In recent lab experiments, researchers have found that pills used to treat blood cancers may potentially prevent life-threatening allergic reactions. These pills, called BTK inhibitors, have been shown to stall the process that triggers life-threatening allergic reactions known as anaphylaxis. Approved drugs that inhibit BTK have been used to treat lymphoma, and various drugs that inhibit BTK are in clinical trials.
According to the Asthma and Allergy Foundation of America, anaphylaxis occurs in about one in 50 Americans. The reaction often comes on suddenly after exposure to certain foods, insect stings, and medications. So, researchers hope the work behind BTK inhibitors might pave the way to treatment that offers protection from anaphylaxis.
Testing BTK Inhibitors
BTK is an enzyme within cells that helps set off allergic reactions. Blocking BTK would prevent allergies. Findings presented in the Journal of Clinical Investigation showed three different BTK inhibitors that can block allergic responses in human mast cells, which release histamine that fuels allergy symptoms. One drug was able to block allergic reactions in lab mice after a single injection. Also, pretreatment with just two oral doses of the BTK inhibitor acalabrutinib completely prevented moderate IgE-mediated anaphylaxis in mice.
In similar studies, cancer patients who were on the BTK inhibitor ibrutinib (Imbruvica) had a reduction in allergic responses to pollen and cat dander. Researchers are now testing how successful the drug is at targeting allergies to foods like tree nuts and peanuts.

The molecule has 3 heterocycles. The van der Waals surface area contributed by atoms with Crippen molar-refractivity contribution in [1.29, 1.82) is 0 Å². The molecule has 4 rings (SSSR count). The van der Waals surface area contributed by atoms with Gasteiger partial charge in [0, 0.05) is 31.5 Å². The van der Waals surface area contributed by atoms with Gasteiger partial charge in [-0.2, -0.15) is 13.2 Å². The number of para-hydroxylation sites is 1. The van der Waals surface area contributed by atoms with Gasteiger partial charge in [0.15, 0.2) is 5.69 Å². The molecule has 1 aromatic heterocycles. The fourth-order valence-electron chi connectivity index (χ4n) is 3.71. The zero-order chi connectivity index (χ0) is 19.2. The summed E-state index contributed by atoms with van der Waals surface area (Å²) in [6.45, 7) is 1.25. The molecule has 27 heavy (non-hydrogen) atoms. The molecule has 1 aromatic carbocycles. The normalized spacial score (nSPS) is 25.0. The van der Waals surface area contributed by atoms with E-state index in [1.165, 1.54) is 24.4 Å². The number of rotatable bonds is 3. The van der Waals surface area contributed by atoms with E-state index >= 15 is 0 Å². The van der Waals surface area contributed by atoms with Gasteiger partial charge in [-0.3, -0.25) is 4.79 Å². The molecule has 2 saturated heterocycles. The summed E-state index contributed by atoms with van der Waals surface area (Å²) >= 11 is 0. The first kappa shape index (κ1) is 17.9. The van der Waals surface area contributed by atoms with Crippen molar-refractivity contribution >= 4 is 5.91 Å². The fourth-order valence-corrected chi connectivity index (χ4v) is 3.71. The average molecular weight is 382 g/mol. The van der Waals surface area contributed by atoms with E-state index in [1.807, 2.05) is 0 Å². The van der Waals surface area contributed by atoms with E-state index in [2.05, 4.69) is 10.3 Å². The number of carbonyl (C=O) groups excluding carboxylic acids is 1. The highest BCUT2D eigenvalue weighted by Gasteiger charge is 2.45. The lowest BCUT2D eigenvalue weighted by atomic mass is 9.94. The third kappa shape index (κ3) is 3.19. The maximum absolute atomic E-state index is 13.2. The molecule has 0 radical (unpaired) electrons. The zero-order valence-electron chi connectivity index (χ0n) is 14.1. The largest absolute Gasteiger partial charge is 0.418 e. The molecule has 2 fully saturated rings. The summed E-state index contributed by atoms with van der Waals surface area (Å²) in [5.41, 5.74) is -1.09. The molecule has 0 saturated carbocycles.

Side Effects of BTK Inhibitors
A common side effect of BTK inhibitors is a drop in certain white blood cells. The drop usually isn’t severe enough to stop taking the drug. There is also a risk of developing pneumonia as seen in cancer patients.
According to Cancer Updates, Research & Education, there is always a risk of atrial fibrillation, an arrhythmia of the heart. This is seen in 10% to 15% of all patients on BTK inhibitors. These patients work with a cardiologist to manage atrial fibrillation.
How to Safely Prevent Anaphylaxis
While there is promise in BTK inhibitors to prevent anaphylaxis, they are not an approved treatment for anaphylaxis. Avoiding your allergens is the best way to prevent anaphylaxis. You should also have epinephrine on hand to treat serious allergic reactions. At NY Allergy & Sinus Centers, we are hopeful for new treatments to prevent anaphylaxis. That’s why our allergists follow the latest updates in medicine and have even published their own findings. For more information on our latest research or to book an appointment with one of our experienced allergists, call (212) 686-4448 or schedule an appointment online.